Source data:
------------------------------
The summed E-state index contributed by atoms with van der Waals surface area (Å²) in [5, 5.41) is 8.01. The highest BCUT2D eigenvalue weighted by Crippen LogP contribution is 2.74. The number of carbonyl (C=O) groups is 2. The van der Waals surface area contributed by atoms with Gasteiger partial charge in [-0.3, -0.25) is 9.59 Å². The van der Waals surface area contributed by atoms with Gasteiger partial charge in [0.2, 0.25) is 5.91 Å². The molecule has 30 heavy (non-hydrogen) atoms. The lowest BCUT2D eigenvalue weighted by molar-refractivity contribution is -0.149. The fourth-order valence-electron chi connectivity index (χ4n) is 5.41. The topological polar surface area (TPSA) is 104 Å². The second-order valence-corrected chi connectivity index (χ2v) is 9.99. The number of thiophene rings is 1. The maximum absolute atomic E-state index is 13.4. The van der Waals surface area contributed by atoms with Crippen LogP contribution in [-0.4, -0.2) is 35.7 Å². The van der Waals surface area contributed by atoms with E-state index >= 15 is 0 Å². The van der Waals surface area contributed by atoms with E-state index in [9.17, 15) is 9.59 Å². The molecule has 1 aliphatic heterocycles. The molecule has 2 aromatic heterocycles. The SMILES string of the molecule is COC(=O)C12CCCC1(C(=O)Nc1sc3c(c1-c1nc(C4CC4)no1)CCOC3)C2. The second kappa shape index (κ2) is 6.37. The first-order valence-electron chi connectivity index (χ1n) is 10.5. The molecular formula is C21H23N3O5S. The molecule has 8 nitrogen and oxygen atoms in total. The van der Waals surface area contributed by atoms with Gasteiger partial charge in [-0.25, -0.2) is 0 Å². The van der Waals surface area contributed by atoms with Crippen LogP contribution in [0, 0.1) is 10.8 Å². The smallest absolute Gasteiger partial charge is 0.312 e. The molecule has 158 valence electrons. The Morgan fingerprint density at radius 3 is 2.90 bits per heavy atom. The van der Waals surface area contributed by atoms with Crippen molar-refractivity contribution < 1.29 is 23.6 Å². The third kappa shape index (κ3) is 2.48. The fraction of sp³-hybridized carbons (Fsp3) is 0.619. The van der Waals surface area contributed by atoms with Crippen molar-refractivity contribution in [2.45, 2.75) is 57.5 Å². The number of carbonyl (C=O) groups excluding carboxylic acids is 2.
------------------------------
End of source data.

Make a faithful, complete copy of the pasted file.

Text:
The summed E-state index contributed by atoms with van der Waals surface area (Å²) in [5, 5.41) is 8.01. The highest BCUT2D eigenvalue weighted by Crippen LogP contribution is 2.74. The number of carbonyl (C=O) groups is 2. The van der Waals surface area contributed by atoms with Gasteiger partial charge in [-0.3, -0.25) is 9.59 Å². The van der Waals surface area contributed by atoms with Gasteiger partial charge in [0.2, 0.25) is 5.91 Å². The molecule has 30 heavy (non-hydrogen) atoms. The lowest BCUT2D eigenvalue weighted by molar-refractivity contribution is -0.149. The fourth-order valence-electron chi connectivity index (χ4n) is 5.41. The topological polar surface area (TPSA) is 104 Å². The second-order valence-corrected chi connectivity index (χ2v) is 9.99. The number of thiophene rings is 1. The maximum absolute atomic E-state index is 13.4. The van der Waals surface area contributed by atoms with Crippen LogP contribution in [-0.4, -0.2) is 35.7 Å². The van der Waals surface area contributed by atoms with E-state index >= 15 is 0 Å². The van der Waals surface area contributed by atoms with E-state index in [9.17, 15) is 9.59 Å². The molecule has 1 aliphatic heterocycles. The molecule has 2 aromatic heterocycles. The SMILES string of the molecule is COC(=O)C12CCCC1(C(=O)Nc1sc3c(c1-c1nc(C4CC4)no1)CCOC3)C2. The second kappa shape index (κ2) is 6.37. The first-order valence-electron chi connectivity index (χ1n) is 10.5. The molecular formula is C21H23N3O5S. The molecule has 8 nitrogen and oxygen atoms in total. The van der Waals surface area contributed by atoms with Gasteiger partial charge in [-0.25, -0.2) is 0 Å². The van der Waals surface area contributed by atoms with Crippen LogP contribution in [0, 0.1) is 10.8 Å². The smallest absolute Gasteiger partial charge is 0.312 e. The molecule has 158 valence electrons. The Morgan fingerprint density at radius 3 is 2.90 bits per heavy atom. The van der Waals surface area contributed by atoms with Crippen molar-refractivity contribution < 1.29 is 23.6 Å². The third kappa shape index (κ3) is 2.48. The fraction of sp³-hybridized carbons (Fsp3) is 0.619. The van der Waals surface area contributed by atoms with Crippen molar-refractivity contribution in [2.45, 2.75) is 57.5 Å². The number of carbonyl (C=O) groups excluding carboxylic acids is 2.